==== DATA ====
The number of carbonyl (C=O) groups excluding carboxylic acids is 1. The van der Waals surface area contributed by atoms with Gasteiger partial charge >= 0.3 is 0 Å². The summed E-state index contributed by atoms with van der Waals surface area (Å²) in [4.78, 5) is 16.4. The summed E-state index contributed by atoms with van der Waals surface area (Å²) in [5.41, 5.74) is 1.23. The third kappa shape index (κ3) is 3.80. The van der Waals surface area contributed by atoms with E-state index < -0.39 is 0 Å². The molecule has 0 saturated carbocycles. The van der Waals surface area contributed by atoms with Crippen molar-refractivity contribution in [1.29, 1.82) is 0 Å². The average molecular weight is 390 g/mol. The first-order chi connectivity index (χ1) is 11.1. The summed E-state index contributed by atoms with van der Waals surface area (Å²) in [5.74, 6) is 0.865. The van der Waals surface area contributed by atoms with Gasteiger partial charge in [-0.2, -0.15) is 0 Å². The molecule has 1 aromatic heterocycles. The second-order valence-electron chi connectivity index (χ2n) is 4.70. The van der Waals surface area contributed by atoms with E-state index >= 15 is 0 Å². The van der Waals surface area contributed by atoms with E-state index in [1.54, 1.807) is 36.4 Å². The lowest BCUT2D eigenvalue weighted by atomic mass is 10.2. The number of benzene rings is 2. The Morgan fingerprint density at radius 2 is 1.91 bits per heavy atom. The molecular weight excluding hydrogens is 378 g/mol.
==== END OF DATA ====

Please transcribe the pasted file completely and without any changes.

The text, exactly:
The number of carbonyl (C=O) groups excluding carboxylic acids is 1. The van der Waals surface area contributed by atoms with Gasteiger partial charge >= 0.3 is 0 Å². The summed E-state index contributed by atoms with van der Waals surface area (Å²) in [4.78, 5) is 16.4. The summed E-state index contributed by atoms with van der Waals surface area (Å²) in [5.41, 5.74) is 1.23. The third kappa shape index (κ3) is 3.80. The van der Waals surface area contributed by atoms with E-state index < -0.39 is 0 Å². The molecule has 0 saturated carbocycles. The van der Waals surface area contributed by atoms with Crippen molar-refractivity contribution in [1.29, 1.82) is 0 Å². The average molecular weight is 390 g/mol. The first-order chi connectivity index (χ1) is 11.1. The summed E-state index contributed by atoms with van der Waals surface area (Å²) in [5.74, 6) is 0.865. The van der Waals surface area contributed by atoms with Gasteiger partial charge in [-0.2, -0.15) is 0 Å². The molecule has 1 aromatic heterocycles. The second-order valence-electron chi connectivity index (χ2n) is 4.70. The van der Waals surface area contributed by atoms with E-state index >= 15 is 0 Å². The van der Waals surface area contributed by atoms with E-state index in [1.54, 1.807) is 36.4 Å². The lowest BCUT2D eigenvalue weighted by atomic mass is 10.2. The number of benzene rings is 2. The Morgan fingerprint density at radius 2 is 1.91 bits per heavy atom. The molecular weight excluding hydrogens is 378 g/mol.